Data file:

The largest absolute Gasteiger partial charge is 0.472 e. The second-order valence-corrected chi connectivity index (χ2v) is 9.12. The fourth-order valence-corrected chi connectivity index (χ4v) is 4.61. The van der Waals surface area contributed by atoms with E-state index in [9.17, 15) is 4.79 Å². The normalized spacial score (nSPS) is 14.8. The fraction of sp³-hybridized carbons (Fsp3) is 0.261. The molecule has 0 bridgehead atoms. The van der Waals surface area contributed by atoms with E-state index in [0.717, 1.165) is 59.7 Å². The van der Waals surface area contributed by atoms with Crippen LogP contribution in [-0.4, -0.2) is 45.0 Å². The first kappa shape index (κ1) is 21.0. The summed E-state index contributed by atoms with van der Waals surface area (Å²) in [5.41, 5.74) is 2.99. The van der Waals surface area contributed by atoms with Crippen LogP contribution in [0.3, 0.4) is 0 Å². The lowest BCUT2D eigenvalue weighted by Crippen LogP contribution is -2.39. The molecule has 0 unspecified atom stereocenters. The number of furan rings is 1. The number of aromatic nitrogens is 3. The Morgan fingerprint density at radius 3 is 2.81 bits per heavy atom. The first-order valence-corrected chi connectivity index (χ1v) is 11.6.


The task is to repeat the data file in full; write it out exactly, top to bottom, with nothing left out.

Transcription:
The largest absolute Gasteiger partial charge is 0.472 e. The second-order valence-corrected chi connectivity index (χ2v) is 9.12. The fourth-order valence-corrected chi connectivity index (χ4v) is 4.61. The van der Waals surface area contributed by atoms with E-state index in [9.17, 15) is 4.79 Å². The normalized spacial score (nSPS) is 14.8. The fraction of sp³-hybridized carbons (Fsp3) is 0.261. The molecule has 0 bridgehead atoms. The van der Waals surface area contributed by atoms with E-state index in [0.717, 1.165) is 59.7 Å². The van der Waals surface area contributed by atoms with Crippen LogP contribution in [-0.4, -0.2) is 45.0 Å². The first kappa shape index (κ1) is 21.0. The summed E-state index contributed by atoms with van der Waals surface area (Å²) in [5.41, 5.74) is 2.99. The van der Waals surface area contributed by atoms with Crippen LogP contribution in [0.3, 0.4) is 0 Å². The lowest BCUT2D eigenvalue weighted by Crippen LogP contribution is -2.39. The molecule has 0 unspecified atom stereocenters. The number of furan rings is 1. The number of aromatic nitrogens is 3. The Morgan fingerprint density at radius 3 is 2.81 bits per heavy atom. The first-order valence-corrected chi connectivity index (χ1v) is 11.6.